Reference Entry

Jefferson, Blind Lemon

Paul Oliver

in Oxford Music Online

Published in print January 2001 |
Published online January 2001 | e-ISBN: 9781561592630 | DOI:

Show Summary Details



(b Couchman, TX, Sept 1897; d Chicago, 18/Dec 19, 1929). American blues singer and guitarist. His sight deteriorated in early childhood, and as a teenager he made a living by singing in the streets of various Texas towns. In 1917 he moved to Dallas, where he sang with Leadbelly. After travelling in various southern states in the early 1920s, he went to Chicago (1925), where he began a series of recordings of exceptional importance. Jefferson was the most influential of all black American folk-blues singers and one of the greatest performers in his idiom. His voice was not strident, but high enough to carry above street noises and attract attention from some distance. At times he sang in a low, moaning fashion, which he complemented by the use of bent notes on the guitar; Long Lonesome Blues and Shuckin’ Sugar Blues (both 1926, Para.) are representative of his haunting, melancholy style. Although he rarely used a slide, an exception being on the blues-ballad ...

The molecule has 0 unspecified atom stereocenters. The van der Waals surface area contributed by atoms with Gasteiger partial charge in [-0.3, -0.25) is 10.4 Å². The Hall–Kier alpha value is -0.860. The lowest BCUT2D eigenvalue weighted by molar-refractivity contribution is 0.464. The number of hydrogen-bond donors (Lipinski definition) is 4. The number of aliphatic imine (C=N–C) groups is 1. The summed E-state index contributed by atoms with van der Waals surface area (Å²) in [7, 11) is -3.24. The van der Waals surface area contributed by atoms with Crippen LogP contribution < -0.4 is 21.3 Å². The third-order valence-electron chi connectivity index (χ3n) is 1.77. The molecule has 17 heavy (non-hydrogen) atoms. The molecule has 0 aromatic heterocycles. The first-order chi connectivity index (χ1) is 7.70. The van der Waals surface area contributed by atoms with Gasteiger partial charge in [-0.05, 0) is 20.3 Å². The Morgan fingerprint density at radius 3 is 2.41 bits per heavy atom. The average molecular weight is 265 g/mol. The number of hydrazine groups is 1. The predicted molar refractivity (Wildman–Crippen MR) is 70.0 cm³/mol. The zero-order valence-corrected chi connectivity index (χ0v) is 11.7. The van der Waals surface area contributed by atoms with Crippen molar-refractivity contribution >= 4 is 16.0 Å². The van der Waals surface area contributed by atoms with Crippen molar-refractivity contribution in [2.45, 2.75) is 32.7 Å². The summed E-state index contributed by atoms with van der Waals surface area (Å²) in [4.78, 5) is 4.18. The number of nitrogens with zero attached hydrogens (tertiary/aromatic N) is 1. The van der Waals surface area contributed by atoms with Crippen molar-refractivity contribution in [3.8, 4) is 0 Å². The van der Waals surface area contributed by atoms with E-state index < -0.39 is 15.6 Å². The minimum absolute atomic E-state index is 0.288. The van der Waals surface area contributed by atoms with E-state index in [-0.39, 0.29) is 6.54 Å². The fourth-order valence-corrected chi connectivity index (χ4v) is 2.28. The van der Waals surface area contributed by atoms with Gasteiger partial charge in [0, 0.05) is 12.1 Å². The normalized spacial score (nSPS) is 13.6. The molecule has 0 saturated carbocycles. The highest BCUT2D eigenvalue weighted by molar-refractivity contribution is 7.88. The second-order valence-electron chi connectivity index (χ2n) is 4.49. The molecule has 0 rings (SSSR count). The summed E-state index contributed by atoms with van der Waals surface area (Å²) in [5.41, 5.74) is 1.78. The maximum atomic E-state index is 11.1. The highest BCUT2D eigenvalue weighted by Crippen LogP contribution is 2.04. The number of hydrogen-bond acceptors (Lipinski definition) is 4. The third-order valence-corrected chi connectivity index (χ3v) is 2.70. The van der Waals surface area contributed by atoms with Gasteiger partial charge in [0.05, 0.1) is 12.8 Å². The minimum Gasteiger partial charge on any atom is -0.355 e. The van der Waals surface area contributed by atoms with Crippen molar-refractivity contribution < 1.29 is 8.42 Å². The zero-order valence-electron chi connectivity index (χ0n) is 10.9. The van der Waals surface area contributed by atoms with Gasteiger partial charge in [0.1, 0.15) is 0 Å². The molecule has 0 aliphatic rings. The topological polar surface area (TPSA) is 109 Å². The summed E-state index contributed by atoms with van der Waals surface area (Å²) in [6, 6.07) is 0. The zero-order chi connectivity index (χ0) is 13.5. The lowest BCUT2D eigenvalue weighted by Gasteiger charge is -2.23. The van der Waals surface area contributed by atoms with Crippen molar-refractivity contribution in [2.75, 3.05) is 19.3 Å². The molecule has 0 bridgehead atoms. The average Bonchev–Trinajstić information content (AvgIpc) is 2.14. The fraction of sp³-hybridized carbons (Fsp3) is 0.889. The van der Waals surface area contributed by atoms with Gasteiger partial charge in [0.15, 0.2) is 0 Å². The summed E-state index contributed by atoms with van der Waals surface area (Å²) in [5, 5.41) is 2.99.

Reference Entry.  349 words. 

Subjects: Popular Music ; Contemporary Music

Full text: subscription required

How to subscribe Recommend to my Librarian

Users without a subscription are not able to see the full content. Please, subscribe or login to access all content. subscribe or login to access all content.